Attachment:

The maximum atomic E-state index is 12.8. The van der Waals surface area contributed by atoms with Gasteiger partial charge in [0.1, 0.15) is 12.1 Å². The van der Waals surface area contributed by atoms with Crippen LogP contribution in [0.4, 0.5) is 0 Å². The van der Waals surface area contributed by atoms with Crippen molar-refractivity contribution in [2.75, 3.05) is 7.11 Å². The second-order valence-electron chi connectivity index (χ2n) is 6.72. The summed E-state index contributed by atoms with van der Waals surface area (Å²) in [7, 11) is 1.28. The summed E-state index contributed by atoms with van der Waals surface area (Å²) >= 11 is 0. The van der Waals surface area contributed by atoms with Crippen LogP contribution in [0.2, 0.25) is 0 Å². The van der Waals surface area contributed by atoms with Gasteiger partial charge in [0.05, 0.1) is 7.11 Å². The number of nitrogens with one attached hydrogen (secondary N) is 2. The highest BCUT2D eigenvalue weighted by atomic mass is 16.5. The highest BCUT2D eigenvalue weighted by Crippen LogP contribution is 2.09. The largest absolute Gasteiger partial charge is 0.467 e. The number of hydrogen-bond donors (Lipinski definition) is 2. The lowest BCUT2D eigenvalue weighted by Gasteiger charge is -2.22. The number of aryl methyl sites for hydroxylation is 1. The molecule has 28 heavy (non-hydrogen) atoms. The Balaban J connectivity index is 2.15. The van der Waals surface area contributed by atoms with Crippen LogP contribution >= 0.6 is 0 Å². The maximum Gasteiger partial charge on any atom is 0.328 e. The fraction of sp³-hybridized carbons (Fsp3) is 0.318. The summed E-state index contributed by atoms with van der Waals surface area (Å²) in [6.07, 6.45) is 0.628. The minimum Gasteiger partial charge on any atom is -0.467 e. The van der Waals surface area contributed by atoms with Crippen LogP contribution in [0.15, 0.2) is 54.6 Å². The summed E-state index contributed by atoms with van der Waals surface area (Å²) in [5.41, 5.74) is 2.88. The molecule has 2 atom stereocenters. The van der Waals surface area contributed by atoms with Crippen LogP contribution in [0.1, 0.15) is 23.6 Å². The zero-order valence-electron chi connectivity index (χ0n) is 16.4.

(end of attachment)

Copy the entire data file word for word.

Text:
The maximum atomic E-state index is 12.8. The van der Waals surface area contributed by atoms with Gasteiger partial charge in [0.1, 0.15) is 12.1 Å². The van der Waals surface area contributed by atoms with Crippen LogP contribution in [0.4, 0.5) is 0 Å². The van der Waals surface area contributed by atoms with Crippen molar-refractivity contribution in [2.75, 3.05) is 7.11 Å². The second-order valence-electron chi connectivity index (χ2n) is 6.72. The summed E-state index contributed by atoms with van der Waals surface area (Å²) in [7, 11) is 1.28. The summed E-state index contributed by atoms with van der Waals surface area (Å²) >= 11 is 0. The van der Waals surface area contributed by atoms with Crippen LogP contribution in [0.2, 0.25) is 0 Å². The van der Waals surface area contributed by atoms with Gasteiger partial charge in [0.05, 0.1) is 7.11 Å². The number of nitrogens with one attached hydrogen (secondary N) is 2. The highest BCUT2D eigenvalue weighted by atomic mass is 16.5. The highest BCUT2D eigenvalue weighted by Crippen LogP contribution is 2.09. The largest absolute Gasteiger partial charge is 0.467 e. The number of hydrogen-bond donors (Lipinski definition) is 2. The lowest BCUT2D eigenvalue weighted by Gasteiger charge is -2.22. The number of aryl methyl sites for hydroxylation is 1. The molecule has 28 heavy (non-hydrogen) atoms. The Balaban J connectivity index is 2.15. The van der Waals surface area contributed by atoms with Crippen LogP contribution >= 0.6 is 0 Å². The maximum Gasteiger partial charge on any atom is 0.328 e. The fraction of sp³-hybridized carbons (Fsp3) is 0.318. The summed E-state index contributed by atoms with van der Waals surface area (Å²) in [6.07, 6.45) is 0.628. The minimum Gasteiger partial charge on any atom is -0.467 e. The van der Waals surface area contributed by atoms with Crippen LogP contribution in [0.15, 0.2) is 54.6 Å². The summed E-state index contributed by atoms with van der Waals surface area (Å²) in [5.41, 5.74) is 2.88. The molecule has 2 atom stereocenters. The van der Waals surface area contributed by atoms with Crippen LogP contribution in [0.1, 0.15) is 23.6 Å². The zero-order valence-electron chi connectivity index (χ0n) is 16.4.